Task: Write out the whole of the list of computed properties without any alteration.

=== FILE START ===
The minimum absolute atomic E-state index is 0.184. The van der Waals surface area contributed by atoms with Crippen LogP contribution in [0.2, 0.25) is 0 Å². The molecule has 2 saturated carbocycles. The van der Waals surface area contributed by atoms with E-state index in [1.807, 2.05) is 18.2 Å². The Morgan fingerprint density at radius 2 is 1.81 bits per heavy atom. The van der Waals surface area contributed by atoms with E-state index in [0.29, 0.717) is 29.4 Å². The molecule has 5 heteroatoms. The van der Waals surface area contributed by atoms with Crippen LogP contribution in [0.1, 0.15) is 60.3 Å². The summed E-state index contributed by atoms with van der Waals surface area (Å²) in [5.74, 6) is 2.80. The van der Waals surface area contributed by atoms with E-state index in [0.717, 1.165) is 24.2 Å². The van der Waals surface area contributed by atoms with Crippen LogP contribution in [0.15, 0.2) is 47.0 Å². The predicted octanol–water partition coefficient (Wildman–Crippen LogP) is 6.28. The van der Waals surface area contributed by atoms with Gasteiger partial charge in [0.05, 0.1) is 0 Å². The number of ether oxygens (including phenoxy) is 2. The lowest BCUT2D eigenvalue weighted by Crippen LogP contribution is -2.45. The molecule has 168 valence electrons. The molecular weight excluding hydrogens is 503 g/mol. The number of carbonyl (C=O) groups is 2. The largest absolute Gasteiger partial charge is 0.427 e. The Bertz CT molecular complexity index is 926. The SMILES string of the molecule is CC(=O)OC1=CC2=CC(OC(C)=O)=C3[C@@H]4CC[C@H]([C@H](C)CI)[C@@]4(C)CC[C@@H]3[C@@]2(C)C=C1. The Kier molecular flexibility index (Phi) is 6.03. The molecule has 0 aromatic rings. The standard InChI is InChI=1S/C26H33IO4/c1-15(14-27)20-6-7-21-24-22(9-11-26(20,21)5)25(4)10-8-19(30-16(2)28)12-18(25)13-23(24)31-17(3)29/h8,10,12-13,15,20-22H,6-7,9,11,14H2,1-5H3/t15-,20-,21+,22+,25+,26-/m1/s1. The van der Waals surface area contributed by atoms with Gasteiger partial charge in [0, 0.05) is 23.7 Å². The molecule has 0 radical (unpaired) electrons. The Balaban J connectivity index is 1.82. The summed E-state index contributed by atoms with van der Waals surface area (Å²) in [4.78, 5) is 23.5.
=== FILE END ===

The minimum absolute atomic E-state index is 0.184. The van der Waals surface area contributed by atoms with Crippen LogP contribution in [0.2, 0.25) is 0 Å². The molecule has 2 saturated carbocycles. The van der Waals surface area contributed by atoms with E-state index in [1.807, 2.05) is 18.2 Å². The Morgan fingerprint density at radius 2 is 1.81 bits per heavy atom. The van der Waals surface area contributed by atoms with E-state index in [0.29, 0.717) is 29.4 Å². The molecule has 5 heteroatoms. The van der Waals surface area contributed by atoms with Crippen LogP contribution in [0.1, 0.15) is 60.3 Å². The summed E-state index contributed by atoms with van der Waals surface area (Å²) in [5.74, 6) is 2.80. The van der Waals surface area contributed by atoms with E-state index in [0.717, 1.165) is 24.2 Å². The van der Waals surface area contributed by atoms with Crippen LogP contribution in [0.15, 0.2) is 47.0 Å². The predicted octanol–water partition coefficient (Wildman–Crippen LogP) is 6.28. The van der Waals surface area contributed by atoms with Gasteiger partial charge in [0.05, 0.1) is 0 Å². The number of ether oxygens (including phenoxy) is 2. The lowest BCUT2D eigenvalue weighted by Crippen LogP contribution is -2.45. The molecule has 168 valence electrons. The molecular weight excluding hydrogens is 503 g/mol. The number of carbonyl (C=O) groups is 2. The largest absolute Gasteiger partial charge is 0.427 e. The Bertz CT molecular complexity index is 926. The SMILES string of the molecule is CC(=O)OC1=CC2=CC(OC(C)=O)=C3[C@@H]4CC[C@H]([C@H](C)CI)[C@@]4(C)CC[C@@H]3[C@@]2(C)C=C1. The Kier molecular flexibility index (Phi) is 6.03. The molecule has 0 aromatic rings. The standard InChI is InChI=1S/C26H33IO4/c1-15(14-27)20-6-7-21-24-22(9-11-26(20,21)5)25(4)10-8-19(30-16(2)28)12-18(25)13-23(24)31-17(3)29/h8,10,12-13,15,20-22H,6-7,9,11,14H2,1-5H3/t15-,20-,21+,22+,25+,26-/m1/s1. The van der Waals surface area contributed by atoms with Gasteiger partial charge in [0, 0.05) is 23.7 Å². The molecule has 0 radical (unpaired) electrons. The Balaban J connectivity index is 1.82. The summed E-state index contributed by atoms with van der Waals surface area (Å²) in [4.78, 5) is 23.5.